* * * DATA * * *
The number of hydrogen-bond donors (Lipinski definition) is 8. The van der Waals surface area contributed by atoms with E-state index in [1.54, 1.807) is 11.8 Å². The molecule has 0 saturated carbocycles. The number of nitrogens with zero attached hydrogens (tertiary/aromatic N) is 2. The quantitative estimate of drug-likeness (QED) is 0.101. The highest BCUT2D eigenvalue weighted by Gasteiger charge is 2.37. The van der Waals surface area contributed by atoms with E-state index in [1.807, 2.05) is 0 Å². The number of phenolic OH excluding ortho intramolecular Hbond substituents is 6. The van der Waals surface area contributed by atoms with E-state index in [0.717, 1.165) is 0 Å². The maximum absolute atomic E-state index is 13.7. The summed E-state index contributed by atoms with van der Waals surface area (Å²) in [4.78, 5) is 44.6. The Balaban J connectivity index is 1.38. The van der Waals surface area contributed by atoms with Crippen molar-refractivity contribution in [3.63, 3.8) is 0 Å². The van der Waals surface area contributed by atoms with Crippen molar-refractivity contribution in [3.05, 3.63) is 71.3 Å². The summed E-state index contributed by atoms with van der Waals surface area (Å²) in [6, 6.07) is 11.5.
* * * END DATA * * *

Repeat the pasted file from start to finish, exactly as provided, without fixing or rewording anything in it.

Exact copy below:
The number of hydrogen-bond donors (Lipinski definition) is 8. The van der Waals surface area contributed by atoms with E-state index in [1.54, 1.807) is 11.8 Å². The molecule has 0 saturated carbocycles. The number of nitrogens with zero attached hydrogens (tertiary/aromatic N) is 2. The quantitative estimate of drug-likeness (QED) is 0.101. The highest BCUT2D eigenvalue weighted by Gasteiger charge is 2.37. The van der Waals surface area contributed by atoms with E-state index in [1.807, 2.05) is 0 Å². The number of phenolic OH excluding ortho intramolecular Hbond substituents is 6. The van der Waals surface area contributed by atoms with E-state index in [0.717, 1.165) is 0 Å². The maximum absolute atomic E-state index is 13.7. The summed E-state index contributed by atoms with van der Waals surface area (Å²) in [4.78, 5) is 44.6. The Balaban J connectivity index is 1.38. The van der Waals surface area contributed by atoms with Crippen molar-refractivity contribution in [3.63, 3.8) is 0 Å². The van der Waals surface area contributed by atoms with Crippen molar-refractivity contribution in [3.05, 3.63) is 71.3 Å². The summed E-state index contributed by atoms with van der Waals surface area (Å²) in [6, 6.07) is 11.5.